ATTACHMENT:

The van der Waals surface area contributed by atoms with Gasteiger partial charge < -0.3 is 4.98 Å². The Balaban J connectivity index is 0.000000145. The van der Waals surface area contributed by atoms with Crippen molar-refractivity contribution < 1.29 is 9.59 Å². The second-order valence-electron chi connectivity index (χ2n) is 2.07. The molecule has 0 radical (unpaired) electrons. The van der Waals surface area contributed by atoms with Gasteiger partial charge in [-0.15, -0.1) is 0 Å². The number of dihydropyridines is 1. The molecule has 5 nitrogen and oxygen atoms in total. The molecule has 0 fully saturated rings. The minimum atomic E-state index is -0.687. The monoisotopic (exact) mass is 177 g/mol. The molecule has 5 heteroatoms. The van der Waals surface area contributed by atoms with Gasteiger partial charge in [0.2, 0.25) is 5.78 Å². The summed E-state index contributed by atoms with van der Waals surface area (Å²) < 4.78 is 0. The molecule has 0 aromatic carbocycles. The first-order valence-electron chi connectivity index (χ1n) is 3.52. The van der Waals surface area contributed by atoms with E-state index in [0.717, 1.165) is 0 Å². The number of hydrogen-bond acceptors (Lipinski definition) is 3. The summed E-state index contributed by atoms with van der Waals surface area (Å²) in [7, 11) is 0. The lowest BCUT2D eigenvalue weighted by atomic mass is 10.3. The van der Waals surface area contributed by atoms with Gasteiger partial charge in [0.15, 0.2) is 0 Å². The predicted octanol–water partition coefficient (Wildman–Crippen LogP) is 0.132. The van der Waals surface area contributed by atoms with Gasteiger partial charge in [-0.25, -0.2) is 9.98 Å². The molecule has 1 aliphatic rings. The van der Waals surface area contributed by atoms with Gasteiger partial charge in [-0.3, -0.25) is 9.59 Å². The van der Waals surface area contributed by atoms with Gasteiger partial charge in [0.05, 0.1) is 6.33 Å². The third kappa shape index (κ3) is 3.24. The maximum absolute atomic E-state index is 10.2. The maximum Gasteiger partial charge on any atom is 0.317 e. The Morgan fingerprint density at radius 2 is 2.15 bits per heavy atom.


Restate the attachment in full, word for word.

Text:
The van der Waals surface area contributed by atoms with Gasteiger partial charge < -0.3 is 4.98 Å². The Balaban J connectivity index is 0.000000145. The van der Waals surface area contributed by atoms with Crippen molar-refractivity contribution < 1.29 is 9.59 Å². The second-order valence-electron chi connectivity index (χ2n) is 2.07. The molecule has 0 radical (unpaired) electrons. The van der Waals surface area contributed by atoms with Gasteiger partial charge in [-0.15, -0.1) is 0 Å². The number of dihydropyridines is 1. The molecule has 5 nitrogen and oxygen atoms in total. The molecule has 0 fully saturated rings. The minimum atomic E-state index is -0.687. The monoisotopic (exact) mass is 177 g/mol. The molecule has 5 heteroatoms. The van der Waals surface area contributed by atoms with Gasteiger partial charge in [0.2, 0.25) is 5.78 Å². The summed E-state index contributed by atoms with van der Waals surface area (Å²) < 4.78 is 0. The molecule has 0 aromatic carbocycles. The first-order valence-electron chi connectivity index (χ1n) is 3.52. The van der Waals surface area contributed by atoms with E-state index in [0.717, 1.165) is 0 Å². The number of hydrogen-bond acceptors (Lipinski definition) is 3. The summed E-state index contributed by atoms with van der Waals surface area (Å²) in [7, 11) is 0. The lowest BCUT2D eigenvalue weighted by atomic mass is 10.3. The van der Waals surface area contributed by atoms with Gasteiger partial charge in [0.15, 0.2) is 0 Å². The predicted octanol–water partition coefficient (Wildman–Crippen LogP) is 0.132. The van der Waals surface area contributed by atoms with Gasteiger partial charge in [-0.25, -0.2) is 9.98 Å². The molecule has 1 aliphatic rings. The van der Waals surface area contributed by atoms with Gasteiger partial charge in [-0.3, -0.25) is 9.59 Å². The van der Waals surface area contributed by atoms with Gasteiger partial charge in [0.05, 0.1) is 6.33 Å². The third kappa shape index (κ3) is 3.24. The maximum absolute atomic E-state index is 10.2. The maximum Gasteiger partial charge on any atom is 0.317 e. The Morgan fingerprint density at radius 2 is 2.15 bits per heavy atom.